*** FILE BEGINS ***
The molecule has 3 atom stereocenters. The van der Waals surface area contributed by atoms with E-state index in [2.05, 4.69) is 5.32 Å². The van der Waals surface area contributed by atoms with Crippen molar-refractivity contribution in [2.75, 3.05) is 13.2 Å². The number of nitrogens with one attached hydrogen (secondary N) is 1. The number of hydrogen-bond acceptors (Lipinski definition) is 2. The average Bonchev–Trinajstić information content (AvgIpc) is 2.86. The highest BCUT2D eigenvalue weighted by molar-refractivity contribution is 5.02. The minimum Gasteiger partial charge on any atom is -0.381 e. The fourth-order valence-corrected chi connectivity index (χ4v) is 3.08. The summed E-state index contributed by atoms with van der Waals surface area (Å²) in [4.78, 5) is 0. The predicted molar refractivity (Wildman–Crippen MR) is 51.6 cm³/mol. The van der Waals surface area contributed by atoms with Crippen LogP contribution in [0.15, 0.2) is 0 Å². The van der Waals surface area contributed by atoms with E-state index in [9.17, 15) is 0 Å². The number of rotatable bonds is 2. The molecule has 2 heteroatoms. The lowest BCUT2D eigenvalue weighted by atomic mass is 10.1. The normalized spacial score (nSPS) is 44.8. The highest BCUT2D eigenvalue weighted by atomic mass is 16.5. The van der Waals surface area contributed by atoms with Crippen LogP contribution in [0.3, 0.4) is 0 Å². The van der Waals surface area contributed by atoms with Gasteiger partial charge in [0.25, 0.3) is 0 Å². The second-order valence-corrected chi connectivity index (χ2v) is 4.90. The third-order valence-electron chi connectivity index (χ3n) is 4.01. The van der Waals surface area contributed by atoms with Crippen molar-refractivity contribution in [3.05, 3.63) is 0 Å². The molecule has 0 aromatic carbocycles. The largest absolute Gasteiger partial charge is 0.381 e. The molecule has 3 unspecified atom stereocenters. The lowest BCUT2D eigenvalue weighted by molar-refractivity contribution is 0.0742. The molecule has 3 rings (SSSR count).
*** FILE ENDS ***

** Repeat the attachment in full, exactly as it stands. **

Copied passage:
The molecule has 3 atom stereocenters. The van der Waals surface area contributed by atoms with E-state index in [2.05, 4.69) is 5.32 Å². The van der Waals surface area contributed by atoms with Crippen molar-refractivity contribution in [2.75, 3.05) is 13.2 Å². The number of nitrogens with one attached hydrogen (secondary N) is 1. The number of hydrogen-bond acceptors (Lipinski definition) is 2. The average Bonchev–Trinajstić information content (AvgIpc) is 2.86. The highest BCUT2D eigenvalue weighted by molar-refractivity contribution is 5.02. The minimum Gasteiger partial charge on any atom is -0.381 e. The fourth-order valence-corrected chi connectivity index (χ4v) is 3.08. The summed E-state index contributed by atoms with van der Waals surface area (Å²) in [4.78, 5) is 0. The predicted molar refractivity (Wildman–Crippen MR) is 51.6 cm³/mol. The van der Waals surface area contributed by atoms with Crippen LogP contribution in [0.15, 0.2) is 0 Å². The van der Waals surface area contributed by atoms with E-state index in [9.17, 15) is 0 Å². The number of rotatable bonds is 2. The molecule has 2 heteroatoms. The lowest BCUT2D eigenvalue weighted by atomic mass is 10.1. The normalized spacial score (nSPS) is 44.8. The highest BCUT2D eigenvalue weighted by atomic mass is 16.5. The van der Waals surface area contributed by atoms with Crippen LogP contribution in [0.3, 0.4) is 0 Å². The van der Waals surface area contributed by atoms with Gasteiger partial charge in [0.25, 0.3) is 0 Å². The second-order valence-corrected chi connectivity index (χ2v) is 4.90. The third-order valence-electron chi connectivity index (χ3n) is 4.01. The van der Waals surface area contributed by atoms with Crippen molar-refractivity contribution in [3.05, 3.63) is 0 Å². The molecule has 0 aromatic carbocycles. The largest absolute Gasteiger partial charge is 0.381 e. The molecule has 3 unspecified atom stereocenters. The lowest BCUT2D eigenvalue weighted by molar-refractivity contribution is 0.0742. The molecule has 3 rings (SSSR count).